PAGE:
The bad: We didn’t get to do yoga or a guided meditation. I was most looking forward to the yoga, and we didn’t get to do any yoga at all. The journey back home wasn’t exactly fun – I was shaking violently as I was soaking wet and freezing cold. My feet were numb from being so wet and cold. The ferry ride was very windy and cold. From there, we had to walk back to Union Station and take a Go train back home. I was so happy to be back at home and soak in a hot bathtub.
The ugly: The pricing for this event worked on a tiered basis, where those who purchased the tickets more in advance had a lower priced ticket. Once a certain amount of tickets sold, the price increased. Our tickets cost about $50 per person, and some people paid as much as $70 a ticket. It was advertised as a rain or shine event. If you decide to operate your event rain or shine, you need to make the event safe and as comfortable as possible for the participants. There were no tents at all for any attendees to practice yoga or meditation beneath, let alone stand beneath. When we finished the run, there was actually nowhere to go to seek shelter. Once we grabbed our bags, we were able to find our umbrellas; until then, we kept on getting more and more soaked. The bag check was a disaster. Everyone’s bags got drenched and it was not very organized.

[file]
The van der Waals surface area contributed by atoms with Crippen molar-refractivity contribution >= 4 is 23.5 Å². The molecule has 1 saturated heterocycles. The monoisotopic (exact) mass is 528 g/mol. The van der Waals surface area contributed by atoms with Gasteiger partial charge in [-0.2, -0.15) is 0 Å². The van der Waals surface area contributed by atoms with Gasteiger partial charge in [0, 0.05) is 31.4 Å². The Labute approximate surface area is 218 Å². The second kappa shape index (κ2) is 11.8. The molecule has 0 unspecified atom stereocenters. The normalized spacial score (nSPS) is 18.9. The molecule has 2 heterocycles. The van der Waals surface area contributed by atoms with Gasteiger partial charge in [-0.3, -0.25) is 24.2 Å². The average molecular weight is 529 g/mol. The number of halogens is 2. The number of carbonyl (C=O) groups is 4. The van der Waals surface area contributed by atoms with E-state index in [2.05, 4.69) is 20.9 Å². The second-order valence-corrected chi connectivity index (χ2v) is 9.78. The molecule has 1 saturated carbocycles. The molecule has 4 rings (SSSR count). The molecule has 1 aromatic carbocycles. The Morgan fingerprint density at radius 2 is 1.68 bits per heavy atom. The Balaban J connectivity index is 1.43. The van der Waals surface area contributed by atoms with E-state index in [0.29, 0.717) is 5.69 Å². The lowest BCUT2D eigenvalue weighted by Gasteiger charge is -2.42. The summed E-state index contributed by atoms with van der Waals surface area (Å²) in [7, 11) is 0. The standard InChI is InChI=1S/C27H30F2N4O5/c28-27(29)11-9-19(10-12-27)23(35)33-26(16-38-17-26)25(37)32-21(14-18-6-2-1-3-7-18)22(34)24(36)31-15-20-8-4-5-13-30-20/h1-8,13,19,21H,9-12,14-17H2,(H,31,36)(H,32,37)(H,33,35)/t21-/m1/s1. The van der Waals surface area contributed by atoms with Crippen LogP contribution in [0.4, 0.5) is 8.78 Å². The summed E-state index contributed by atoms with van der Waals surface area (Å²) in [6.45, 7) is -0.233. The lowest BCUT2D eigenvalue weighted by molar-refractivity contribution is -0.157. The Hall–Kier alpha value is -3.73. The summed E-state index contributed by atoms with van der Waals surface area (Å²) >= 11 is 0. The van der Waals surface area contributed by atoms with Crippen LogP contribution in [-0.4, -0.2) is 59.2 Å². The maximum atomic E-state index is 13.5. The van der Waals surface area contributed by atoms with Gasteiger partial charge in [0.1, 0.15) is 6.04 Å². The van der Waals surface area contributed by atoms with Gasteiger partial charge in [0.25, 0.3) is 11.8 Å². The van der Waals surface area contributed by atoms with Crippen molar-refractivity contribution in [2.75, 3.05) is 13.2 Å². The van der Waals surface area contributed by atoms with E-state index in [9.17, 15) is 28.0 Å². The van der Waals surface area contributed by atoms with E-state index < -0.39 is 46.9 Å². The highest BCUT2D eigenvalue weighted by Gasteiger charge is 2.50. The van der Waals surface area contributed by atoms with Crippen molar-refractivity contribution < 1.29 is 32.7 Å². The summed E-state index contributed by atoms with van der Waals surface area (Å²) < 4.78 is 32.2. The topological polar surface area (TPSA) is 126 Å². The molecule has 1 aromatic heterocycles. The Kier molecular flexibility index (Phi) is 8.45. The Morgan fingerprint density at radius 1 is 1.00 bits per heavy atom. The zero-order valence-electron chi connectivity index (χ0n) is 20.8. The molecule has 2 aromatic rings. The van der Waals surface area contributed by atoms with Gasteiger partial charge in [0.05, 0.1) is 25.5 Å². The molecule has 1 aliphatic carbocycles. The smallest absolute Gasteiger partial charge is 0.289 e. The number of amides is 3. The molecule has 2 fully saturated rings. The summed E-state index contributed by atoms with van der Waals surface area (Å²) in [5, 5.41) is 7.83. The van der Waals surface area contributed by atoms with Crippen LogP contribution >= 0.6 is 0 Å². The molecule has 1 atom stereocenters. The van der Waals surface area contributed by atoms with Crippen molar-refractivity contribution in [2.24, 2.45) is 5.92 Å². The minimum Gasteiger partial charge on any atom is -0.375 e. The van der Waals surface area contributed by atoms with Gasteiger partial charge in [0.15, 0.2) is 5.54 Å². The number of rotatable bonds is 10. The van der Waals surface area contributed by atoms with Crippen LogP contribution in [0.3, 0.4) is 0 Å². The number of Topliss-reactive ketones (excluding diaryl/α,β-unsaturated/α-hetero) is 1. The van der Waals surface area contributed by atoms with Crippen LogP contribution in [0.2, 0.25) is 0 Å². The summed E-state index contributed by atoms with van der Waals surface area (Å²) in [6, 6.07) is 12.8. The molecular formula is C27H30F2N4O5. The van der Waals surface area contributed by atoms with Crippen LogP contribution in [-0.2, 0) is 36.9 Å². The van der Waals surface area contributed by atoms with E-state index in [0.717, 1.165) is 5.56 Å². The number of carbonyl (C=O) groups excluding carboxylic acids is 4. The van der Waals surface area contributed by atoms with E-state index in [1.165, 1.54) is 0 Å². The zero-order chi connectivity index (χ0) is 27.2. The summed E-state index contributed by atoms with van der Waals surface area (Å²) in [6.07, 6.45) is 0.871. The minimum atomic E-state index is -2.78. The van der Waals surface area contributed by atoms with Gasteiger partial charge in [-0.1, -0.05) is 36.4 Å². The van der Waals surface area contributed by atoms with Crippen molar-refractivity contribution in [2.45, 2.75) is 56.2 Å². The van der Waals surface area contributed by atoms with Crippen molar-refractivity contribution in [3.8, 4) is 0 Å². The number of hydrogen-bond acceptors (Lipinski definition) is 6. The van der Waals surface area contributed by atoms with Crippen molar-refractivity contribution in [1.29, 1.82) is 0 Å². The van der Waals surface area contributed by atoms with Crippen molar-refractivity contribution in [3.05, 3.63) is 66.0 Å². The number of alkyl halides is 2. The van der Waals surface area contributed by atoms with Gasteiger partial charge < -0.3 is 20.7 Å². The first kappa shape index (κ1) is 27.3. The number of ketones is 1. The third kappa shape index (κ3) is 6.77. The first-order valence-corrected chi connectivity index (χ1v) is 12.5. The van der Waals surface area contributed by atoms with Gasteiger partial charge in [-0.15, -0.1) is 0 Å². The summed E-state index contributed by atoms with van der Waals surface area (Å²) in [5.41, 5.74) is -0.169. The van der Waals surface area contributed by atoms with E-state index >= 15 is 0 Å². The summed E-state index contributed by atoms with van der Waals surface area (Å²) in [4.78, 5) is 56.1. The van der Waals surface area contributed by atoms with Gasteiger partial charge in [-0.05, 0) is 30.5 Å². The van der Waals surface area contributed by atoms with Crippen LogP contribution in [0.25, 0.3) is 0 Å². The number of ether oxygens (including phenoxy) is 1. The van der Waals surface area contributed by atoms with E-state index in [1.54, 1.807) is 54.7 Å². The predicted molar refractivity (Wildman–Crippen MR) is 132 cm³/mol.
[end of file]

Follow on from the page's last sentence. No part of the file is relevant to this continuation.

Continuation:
I realize that the event organizers can’t control the weather, but it was no surprise that it was most likely going to rain. I feel like those who practice yoga can be an understanding and compassionate group of people. I’m sure that many of the participants were looking for some inner peace and self-reflection through participating. The ending result was a bunch of angry or upset yogis who had to leave early.
When I returned home, I went to the Facebook event page and witnessed the fallout. It was ugly. Even a friend of mine sent me a message and said that he had read complaints about Wanderlust 108 on an entirely different Toronto Facebook group. Yikes.
Let’s take a look at some of the comments…
This one sums everything up pretty much:
And then there’s this one, which made me chuckle a little bit:
Lastly, this attendee started a new hashtag:
This has turned into quite the PR nightmare for Wanderlust. After numerous complaints on social media and through email, one of the co-founders released an official statement.